On 17 September, the Wall Street Journal published a fascinating article on “peak oil,” “There Will Be Oil“, written by Daniel Yergin, chairman of IHS Cambridge Energy Research Associates, an energy research and consulting firm and deserved recipient of a Pulitzer Prize for his 1991 book, The Prize: The Epic Quest for Oil, Money and Power.
According to the Wall Street Journal, “There Will Be Oil” “is adapted from his new book, The Quest: Energy, Security and the Remaking of the Modern World.”
The essay will doubtless have widespread influence amongst prosperous The Wall Street Journal readers, but in his glib dismissal of “peak oil” theory advocates, Yergin glosses or ignores a number of issues fundamental to the larger picture, for whatever reason, and these oversights should be considered in any evaluation of the piece and the peak oil “specter.”
Yergin notes, “Just in the years 2007 to 2009, for every barrel of oil produced in the world, 1.6 barrels of new reserves were added.” But this fails to take into account the following points.
First is that for oil producing nations, reserves are like money in the bank, and inflated reserve figures are common. Even with the newest technology, oil reserve figures remain at best “guesstimates” and should not be taken as hard and fast figures.
Secondly, while the Middle East for the foreseeable future will remain the world’s top producing area, it is unhappily also one of the most politically unstable regions of the world. The “Arab Spring’s” impact is still playing out, much less the potential impact of Palestine’s incipient bid at the United Nation’s for recognition, both of which could yet still throw a major spanner in the works.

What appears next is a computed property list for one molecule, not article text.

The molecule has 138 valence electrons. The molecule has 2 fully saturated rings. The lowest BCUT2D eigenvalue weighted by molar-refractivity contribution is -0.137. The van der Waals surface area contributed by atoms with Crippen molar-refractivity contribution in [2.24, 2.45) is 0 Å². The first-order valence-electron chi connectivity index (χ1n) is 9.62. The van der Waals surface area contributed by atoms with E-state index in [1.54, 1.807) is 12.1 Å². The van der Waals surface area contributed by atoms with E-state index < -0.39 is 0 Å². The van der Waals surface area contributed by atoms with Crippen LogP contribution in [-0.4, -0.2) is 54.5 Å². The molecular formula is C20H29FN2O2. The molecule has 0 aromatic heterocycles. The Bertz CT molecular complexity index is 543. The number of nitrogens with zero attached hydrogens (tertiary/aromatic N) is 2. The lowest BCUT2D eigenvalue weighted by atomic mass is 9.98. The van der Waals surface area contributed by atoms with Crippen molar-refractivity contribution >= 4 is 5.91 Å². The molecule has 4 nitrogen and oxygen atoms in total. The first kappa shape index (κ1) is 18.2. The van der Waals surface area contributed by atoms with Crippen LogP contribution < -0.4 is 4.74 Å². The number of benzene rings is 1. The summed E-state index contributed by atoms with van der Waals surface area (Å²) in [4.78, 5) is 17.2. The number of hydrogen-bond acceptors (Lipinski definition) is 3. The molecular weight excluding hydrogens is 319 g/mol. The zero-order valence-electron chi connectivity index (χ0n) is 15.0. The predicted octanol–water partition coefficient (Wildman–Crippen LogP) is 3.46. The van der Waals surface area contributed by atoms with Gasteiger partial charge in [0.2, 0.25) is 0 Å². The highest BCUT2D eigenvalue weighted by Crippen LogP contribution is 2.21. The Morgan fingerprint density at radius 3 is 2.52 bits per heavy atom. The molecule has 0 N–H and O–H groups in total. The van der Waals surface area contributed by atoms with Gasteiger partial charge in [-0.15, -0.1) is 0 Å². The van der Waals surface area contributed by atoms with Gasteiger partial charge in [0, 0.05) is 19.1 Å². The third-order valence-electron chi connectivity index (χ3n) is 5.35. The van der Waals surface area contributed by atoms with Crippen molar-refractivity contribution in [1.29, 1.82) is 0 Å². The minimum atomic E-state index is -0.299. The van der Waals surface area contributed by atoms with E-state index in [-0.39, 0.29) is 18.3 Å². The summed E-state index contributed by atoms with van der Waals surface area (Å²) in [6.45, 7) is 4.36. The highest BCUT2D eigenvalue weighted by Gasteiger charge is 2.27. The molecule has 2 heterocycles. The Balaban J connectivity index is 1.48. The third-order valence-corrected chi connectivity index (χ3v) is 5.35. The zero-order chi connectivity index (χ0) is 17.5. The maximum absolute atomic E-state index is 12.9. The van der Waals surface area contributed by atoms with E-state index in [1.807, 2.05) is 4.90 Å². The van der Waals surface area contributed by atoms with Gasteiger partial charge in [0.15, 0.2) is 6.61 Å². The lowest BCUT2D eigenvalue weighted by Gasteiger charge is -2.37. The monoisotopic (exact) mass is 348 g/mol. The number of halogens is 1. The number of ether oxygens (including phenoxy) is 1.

To recap briefly:
Saudi Arabia, the world’s first or second-largest producer, vying with the Russian Federation for top position, is not immune from either of the two aforementioned effects. Saudi Arabia does not allow foreign oil companies concessions and has adopted a strict conservation policy, so don’t expect to see a massive rise in production there anytime soon. As for Palestine’s impact, last week former head of Saudi Arabian intelligence and ex-ambassador to Washington, Prince Turki al-Faisal, in an essay in the New York Times warned that an American veto of Palestinian U.N. membership would end the “special relationship” between the two countries, and make the US “toxic” in the Arab world.